The primary Illinois statute covering divorce, the Illinois Marriage and Dissolution of Marriage Act, was passed back in 1977. The 40-year-old law was designed for a different society with different social conventions and is in need of an update. An Illinois legislative advisory group has been working for years to develop revisions to the law. The group recently introduced Senate Bill 57, which would make a variety of changes to Illinois family law if it passes. The most important of these changes is the fact that the bill removes the concept of child custody, but it also makes a couple other changes to the law.
The biggest change the law makes is that it includes major revisions to the way that Illinois courts handle child custody proceedings. Currently, Illinois courts award custody of the child to one or both parents. This involves both physical custody, which determines who actually cares for the child, and legal custody, which determines which parent can make decisions about how the child is raised. The new bill would eliminate this view of custody.
Instead, courts would be responsible for allocating parental responsibilities between the divorcing spouses. These parental responsibilities mirror the types of parental actions that used to be covered by custody. For instance, courts can award parenting time, the right to choose what school the child attends, and the right to direct the childs religious upbringing, among other things. The general standard for making these determinations would not change with the new bill, and would still be based on the childs best interests. However, it is important to note that the bill lays out a variety of different factors that judges should look to when determining the best interests of the child.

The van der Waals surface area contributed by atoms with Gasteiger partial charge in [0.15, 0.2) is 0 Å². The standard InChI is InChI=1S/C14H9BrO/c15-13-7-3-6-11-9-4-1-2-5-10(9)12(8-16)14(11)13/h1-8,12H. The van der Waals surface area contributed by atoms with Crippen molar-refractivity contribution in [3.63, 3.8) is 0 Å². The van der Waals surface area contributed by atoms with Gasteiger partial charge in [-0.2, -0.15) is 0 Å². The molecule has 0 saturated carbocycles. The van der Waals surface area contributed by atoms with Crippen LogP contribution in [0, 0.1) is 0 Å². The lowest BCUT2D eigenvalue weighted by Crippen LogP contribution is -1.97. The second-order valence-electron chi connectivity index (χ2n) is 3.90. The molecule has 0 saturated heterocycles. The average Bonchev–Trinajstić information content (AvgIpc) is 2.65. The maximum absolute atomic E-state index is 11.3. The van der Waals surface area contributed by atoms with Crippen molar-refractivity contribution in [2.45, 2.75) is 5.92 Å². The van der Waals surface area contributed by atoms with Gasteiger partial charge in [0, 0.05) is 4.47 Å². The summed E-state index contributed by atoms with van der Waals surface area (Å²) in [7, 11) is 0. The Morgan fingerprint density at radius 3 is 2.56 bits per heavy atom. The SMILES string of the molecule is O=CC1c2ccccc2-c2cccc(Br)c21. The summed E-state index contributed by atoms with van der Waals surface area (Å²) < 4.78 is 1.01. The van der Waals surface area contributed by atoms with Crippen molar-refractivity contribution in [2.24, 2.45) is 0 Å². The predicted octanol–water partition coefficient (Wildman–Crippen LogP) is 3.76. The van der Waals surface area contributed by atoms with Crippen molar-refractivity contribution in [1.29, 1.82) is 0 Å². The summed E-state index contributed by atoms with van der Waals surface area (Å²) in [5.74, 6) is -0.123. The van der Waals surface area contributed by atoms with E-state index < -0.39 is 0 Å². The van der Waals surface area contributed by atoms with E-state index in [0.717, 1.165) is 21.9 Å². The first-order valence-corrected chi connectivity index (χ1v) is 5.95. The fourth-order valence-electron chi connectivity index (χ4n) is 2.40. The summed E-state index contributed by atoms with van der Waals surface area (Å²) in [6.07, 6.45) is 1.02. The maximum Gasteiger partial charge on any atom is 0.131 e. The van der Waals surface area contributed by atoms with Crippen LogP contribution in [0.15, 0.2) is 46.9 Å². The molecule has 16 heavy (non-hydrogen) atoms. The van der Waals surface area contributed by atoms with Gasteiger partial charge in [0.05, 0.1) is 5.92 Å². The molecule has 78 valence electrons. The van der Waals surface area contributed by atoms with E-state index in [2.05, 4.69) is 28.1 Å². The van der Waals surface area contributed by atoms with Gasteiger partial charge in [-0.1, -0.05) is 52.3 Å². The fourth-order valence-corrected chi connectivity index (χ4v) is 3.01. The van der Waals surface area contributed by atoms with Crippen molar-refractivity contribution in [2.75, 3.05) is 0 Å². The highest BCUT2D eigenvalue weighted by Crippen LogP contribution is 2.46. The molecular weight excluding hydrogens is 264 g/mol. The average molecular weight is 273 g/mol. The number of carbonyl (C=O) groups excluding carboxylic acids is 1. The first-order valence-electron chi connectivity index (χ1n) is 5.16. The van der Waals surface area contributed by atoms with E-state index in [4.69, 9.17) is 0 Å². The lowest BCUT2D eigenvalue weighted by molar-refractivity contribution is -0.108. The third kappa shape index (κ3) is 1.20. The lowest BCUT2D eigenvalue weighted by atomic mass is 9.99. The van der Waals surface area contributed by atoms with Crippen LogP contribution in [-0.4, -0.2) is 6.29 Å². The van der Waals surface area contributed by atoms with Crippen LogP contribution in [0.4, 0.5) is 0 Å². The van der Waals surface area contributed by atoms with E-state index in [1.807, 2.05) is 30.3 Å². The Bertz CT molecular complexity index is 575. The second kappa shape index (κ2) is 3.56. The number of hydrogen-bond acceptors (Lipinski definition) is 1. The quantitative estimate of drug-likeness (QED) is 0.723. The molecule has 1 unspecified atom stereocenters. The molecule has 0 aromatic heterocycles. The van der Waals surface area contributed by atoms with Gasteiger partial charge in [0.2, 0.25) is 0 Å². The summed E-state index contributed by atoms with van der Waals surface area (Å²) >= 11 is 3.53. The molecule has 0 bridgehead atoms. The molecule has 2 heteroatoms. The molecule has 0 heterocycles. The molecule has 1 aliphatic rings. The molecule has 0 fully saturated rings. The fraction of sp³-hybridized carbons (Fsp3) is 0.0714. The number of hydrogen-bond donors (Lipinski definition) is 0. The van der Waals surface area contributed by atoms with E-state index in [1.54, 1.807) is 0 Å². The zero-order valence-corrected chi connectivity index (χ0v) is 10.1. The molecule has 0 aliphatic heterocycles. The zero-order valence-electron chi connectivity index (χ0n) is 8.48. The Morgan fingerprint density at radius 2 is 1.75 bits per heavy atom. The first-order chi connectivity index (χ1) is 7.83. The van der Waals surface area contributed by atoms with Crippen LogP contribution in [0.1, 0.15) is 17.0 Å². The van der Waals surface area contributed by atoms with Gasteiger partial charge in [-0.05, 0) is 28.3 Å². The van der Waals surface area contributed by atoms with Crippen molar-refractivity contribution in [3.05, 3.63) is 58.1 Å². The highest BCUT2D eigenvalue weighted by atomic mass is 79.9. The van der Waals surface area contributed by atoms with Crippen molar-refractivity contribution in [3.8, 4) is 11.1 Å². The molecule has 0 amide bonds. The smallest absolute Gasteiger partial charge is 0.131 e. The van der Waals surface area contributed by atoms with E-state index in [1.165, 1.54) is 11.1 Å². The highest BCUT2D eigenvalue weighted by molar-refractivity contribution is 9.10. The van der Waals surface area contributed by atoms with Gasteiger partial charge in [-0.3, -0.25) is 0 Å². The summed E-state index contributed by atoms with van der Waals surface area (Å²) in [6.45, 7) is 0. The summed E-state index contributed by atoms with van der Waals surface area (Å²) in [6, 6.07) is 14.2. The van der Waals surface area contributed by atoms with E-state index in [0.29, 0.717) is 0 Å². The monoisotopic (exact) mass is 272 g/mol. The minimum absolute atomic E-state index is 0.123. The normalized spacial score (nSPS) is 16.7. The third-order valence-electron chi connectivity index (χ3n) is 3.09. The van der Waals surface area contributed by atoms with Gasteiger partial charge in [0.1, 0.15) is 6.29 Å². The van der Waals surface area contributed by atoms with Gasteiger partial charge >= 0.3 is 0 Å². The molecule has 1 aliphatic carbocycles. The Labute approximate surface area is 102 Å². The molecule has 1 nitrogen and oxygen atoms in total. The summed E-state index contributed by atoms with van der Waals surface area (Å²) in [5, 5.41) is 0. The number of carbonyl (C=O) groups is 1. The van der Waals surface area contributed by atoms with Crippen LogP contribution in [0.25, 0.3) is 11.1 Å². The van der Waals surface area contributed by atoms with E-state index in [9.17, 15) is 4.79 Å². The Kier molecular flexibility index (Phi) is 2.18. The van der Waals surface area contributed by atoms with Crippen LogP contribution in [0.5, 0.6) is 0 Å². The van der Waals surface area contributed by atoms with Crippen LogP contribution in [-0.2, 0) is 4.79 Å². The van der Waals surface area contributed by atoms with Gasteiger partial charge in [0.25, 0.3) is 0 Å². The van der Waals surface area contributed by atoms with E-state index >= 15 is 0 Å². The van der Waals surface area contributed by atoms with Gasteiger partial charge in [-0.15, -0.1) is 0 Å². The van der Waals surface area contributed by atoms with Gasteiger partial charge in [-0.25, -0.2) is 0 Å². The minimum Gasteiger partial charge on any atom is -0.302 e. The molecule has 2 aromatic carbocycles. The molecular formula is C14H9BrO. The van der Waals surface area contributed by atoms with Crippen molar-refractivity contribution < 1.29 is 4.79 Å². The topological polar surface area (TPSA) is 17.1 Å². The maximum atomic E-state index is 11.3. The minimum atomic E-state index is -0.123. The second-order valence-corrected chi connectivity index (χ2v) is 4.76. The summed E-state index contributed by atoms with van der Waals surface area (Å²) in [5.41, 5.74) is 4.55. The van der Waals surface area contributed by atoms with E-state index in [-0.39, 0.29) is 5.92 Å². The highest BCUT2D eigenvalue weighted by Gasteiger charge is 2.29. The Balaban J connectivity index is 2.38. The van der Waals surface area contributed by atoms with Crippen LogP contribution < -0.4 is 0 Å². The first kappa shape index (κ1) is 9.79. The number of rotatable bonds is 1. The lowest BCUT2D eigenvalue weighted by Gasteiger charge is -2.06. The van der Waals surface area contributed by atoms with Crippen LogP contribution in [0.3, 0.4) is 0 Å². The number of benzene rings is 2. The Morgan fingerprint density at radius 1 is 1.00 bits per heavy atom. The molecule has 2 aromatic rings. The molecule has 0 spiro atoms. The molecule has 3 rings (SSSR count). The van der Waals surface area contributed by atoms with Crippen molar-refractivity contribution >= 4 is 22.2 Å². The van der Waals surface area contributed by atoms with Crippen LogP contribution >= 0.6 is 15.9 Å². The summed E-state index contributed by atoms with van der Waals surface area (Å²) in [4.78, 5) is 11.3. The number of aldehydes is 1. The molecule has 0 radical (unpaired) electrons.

The bill would also make a couple of smaller changes, such as the elimination of a separate hearing that is currently required in which the spouses show why the court should grant them a divorce. This hearing often involves couples airing their dirty laundry or criticizing each other, which can result in otherwise friendly divorces becoming more acrimonious.
The bill also eliminates a pair of archaic legal actions known as the “heart balm torts.” The heart balm torts are a pair of legal causes of action that allow a spouse to sue a third party who breaks up a marriage or engages in adultery. Although these types of cases used to be more common, most states have already removed them from their laws. This change would bring Illinois into line with most of the country.
Illinois family law is constantly changing to better suit the needs of Illinois families. If you are considering a divorce and would like more information, contact a skilled Naperville divorce lawyer today.